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How To Transition To Natural Hair On A Budget

How to Transition To Natural Hair On a Budget

Congratulations! You finally made the decision to transition to natural hair or simply do the Big Chop (BC). Hooray!! Let’s release the balloons and start celebrating! Wait. What?! You’re worried that going natural might be more expensive than having relaxed hair?!  No, no, no girl. I find that this is a common concern among newbies in the natural world and there are two ways you could look at this. Yes, it’s true, and No, you can have some budget control when transitioning to natural hair.

 

Before we get started on how you can control your “dough” I hope you had the chance to read a few posts here such as Understanding Your Curly Hair, How To Transition To Natural Hair, Shampoo On Curly Hair, How To Care For Transitioning Hair. These posts will give you basic information from which you can build upon. Have a look around Curly Hair Lounge and you’ll also find other relevant posts.

 

 

Making Use Of Your Own Products


You don’t need to throw away your unfinished products just because you’ve started this journey. I do, however, have a few recommendations. Let’s look at what you can do with some of your products.

Shampoo –  If you don’t co-wash (conditioner wash) I recommend you use a low or sulphate-free shampoo. These are less harsh on the hair and won’t strip your hair of its natural oil (sebum). If, on the other hand, you have your regular shampoo you can reduce some of its negative effects on your hair by diluting it with de-ionised water or doing an oil pre-poo before shampooing.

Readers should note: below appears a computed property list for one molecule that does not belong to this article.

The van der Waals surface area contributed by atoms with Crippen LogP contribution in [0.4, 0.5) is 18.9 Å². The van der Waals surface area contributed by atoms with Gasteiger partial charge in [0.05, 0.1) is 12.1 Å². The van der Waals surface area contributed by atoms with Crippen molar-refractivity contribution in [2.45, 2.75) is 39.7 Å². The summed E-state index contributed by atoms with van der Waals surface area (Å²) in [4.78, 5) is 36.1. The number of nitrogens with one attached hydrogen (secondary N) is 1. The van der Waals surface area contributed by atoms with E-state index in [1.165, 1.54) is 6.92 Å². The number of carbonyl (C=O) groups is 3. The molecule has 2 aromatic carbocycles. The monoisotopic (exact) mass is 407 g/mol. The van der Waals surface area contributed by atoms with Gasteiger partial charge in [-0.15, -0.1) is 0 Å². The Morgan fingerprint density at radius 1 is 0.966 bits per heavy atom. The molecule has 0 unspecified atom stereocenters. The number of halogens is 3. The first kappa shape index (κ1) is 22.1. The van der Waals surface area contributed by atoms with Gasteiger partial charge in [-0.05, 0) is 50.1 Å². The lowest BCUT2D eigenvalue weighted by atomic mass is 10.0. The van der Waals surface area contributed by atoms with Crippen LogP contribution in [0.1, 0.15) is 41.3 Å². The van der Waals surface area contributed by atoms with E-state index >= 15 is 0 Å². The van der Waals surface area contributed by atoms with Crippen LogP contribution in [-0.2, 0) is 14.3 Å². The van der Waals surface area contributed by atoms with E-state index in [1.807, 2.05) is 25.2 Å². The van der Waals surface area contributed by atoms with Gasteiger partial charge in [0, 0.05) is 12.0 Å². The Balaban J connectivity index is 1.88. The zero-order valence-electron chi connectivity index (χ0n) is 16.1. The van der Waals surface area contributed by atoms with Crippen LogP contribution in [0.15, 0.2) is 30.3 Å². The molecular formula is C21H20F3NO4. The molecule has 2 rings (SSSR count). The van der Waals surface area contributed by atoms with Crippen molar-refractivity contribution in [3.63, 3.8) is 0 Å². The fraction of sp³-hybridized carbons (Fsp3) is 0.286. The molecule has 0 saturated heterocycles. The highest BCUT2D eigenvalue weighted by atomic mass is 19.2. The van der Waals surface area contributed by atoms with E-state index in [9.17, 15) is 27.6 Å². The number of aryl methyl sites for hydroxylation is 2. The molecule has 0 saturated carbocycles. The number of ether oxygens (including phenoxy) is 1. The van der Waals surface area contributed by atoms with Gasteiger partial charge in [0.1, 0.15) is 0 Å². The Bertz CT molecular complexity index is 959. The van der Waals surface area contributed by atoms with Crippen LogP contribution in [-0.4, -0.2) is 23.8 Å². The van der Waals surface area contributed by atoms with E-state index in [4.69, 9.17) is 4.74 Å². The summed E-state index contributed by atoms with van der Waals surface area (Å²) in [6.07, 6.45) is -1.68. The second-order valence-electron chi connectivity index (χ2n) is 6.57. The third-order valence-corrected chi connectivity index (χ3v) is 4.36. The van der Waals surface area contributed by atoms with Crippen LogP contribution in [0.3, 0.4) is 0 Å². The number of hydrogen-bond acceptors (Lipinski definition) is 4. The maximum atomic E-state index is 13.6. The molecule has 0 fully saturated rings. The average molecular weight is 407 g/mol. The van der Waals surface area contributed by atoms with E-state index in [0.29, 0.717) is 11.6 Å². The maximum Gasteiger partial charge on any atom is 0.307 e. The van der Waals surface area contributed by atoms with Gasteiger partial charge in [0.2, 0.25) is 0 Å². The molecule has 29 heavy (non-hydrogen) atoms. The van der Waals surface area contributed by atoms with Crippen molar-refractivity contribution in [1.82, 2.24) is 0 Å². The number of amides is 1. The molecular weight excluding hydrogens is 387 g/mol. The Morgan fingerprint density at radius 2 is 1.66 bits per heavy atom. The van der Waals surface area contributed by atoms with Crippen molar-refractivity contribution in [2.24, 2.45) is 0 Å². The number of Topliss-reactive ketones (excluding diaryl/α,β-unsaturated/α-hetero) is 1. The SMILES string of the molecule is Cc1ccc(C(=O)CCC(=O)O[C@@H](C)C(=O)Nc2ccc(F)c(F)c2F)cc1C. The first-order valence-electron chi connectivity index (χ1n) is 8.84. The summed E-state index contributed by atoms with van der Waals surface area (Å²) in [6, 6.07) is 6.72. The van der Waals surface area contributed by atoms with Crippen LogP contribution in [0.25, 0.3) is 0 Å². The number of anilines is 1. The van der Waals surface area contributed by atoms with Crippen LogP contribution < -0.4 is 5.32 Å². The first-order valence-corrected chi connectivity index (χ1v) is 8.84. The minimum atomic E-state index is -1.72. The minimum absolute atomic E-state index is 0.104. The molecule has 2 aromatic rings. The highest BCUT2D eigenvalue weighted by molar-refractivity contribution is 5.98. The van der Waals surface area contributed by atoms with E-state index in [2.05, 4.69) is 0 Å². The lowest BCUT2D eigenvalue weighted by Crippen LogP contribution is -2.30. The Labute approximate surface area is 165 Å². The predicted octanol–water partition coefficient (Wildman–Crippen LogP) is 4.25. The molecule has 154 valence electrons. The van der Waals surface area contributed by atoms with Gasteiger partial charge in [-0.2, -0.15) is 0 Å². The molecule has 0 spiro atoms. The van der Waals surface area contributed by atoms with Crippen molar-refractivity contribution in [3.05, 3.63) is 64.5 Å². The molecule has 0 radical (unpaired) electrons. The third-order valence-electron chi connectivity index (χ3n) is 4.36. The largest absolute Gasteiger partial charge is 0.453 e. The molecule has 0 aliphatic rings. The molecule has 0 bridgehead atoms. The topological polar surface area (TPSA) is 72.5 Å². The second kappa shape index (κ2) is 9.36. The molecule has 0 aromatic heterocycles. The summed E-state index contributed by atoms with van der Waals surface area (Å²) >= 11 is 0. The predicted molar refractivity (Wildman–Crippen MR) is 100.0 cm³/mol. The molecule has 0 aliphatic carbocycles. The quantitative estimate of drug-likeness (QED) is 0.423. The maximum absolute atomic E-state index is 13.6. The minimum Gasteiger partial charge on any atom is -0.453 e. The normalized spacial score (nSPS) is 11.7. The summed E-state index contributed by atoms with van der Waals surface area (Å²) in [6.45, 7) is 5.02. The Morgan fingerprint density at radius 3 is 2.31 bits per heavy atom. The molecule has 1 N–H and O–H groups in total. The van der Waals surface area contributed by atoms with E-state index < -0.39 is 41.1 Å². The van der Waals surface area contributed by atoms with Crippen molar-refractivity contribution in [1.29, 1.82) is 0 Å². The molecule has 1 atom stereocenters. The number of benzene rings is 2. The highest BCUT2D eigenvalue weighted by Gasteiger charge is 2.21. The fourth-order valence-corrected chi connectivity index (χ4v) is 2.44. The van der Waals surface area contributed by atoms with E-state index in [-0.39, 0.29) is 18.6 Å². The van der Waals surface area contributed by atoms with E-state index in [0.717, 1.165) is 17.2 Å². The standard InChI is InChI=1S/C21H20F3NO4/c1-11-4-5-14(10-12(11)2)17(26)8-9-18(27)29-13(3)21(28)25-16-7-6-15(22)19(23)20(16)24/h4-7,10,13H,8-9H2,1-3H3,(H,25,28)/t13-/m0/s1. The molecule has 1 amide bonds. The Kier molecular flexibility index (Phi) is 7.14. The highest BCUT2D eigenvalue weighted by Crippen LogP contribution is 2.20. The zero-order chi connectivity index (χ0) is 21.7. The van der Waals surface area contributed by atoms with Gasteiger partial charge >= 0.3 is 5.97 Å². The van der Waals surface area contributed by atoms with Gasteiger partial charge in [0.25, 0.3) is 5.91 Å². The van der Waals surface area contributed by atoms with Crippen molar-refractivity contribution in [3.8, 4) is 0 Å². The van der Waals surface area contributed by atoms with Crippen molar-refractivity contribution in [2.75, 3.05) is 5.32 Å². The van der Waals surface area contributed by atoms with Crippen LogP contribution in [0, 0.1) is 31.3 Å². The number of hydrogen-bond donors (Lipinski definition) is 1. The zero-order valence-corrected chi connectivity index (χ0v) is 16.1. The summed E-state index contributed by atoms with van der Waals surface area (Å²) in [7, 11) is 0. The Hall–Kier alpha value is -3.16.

Conditioner – If you still have your conditioner you can finish it, and if you notice it doesn’t have as much slip as it used to don’t worry, this is common when you go natural. One solution for this is to just use this conditioner as a pre-poo to help detangle your hair before shampooing. You know, just to get save time for later. You don’t need to detangle exhaustively. Once the conditioner has finished, you can buy a product that caters for natural hair needs better. You can also buy a regular conditioner and increase its moisture power by glycerin (mix on a need basis). These are relatively cheap and the former you probably already have in your kitchen.

 

Deep Conditioner – If you weren’t regularly deep conditioning your hair, then now is the time to do it. Do it a minimum of two times a month, but your hair will reap more benefits if you do it weekly. If you don’t have one in your bathroom shelve then I suggest you head over to your nearest hair supply store and buy one. It doesn’t have to be a high-end product. Nowadays, hair products are conceived to provide you with at least the minimum amount of nutrients for your hair. Of course, natural ingredients are always better than synthetic ones, and depending on your choice, you need to be aware of what ingredients you’re putting on your hair. Read more about Natural Hair Product Ingredients.

 

DIY is also another option, and there are a few recipes here on the blog. However, I prefer you find a proper formulated deep conditioner. DIY may be okay once in a while but has a regular practice it won’t cater to all your hair needs. The molecular structure of most ingredients is too big to benefit all structures of the hair ingredients, it mainly caters to the cuticle layers of the hair, not the cortex.  Still, you can always make you current deep conditioner a bit better by doing a little DIY. If it lacks moisture add some glycerin to a deep conditioner or even some honey (mix on a need basis, don’t DIY everything). as needed). Know more about making your own deep conditioners.

 

 

Add-Ons To Your Hair Regimen


Yes, you will need a few more products to complete your hair product essentials. Because you don’t want to break the bank, and honestly, you don’t need to here are my suggestions.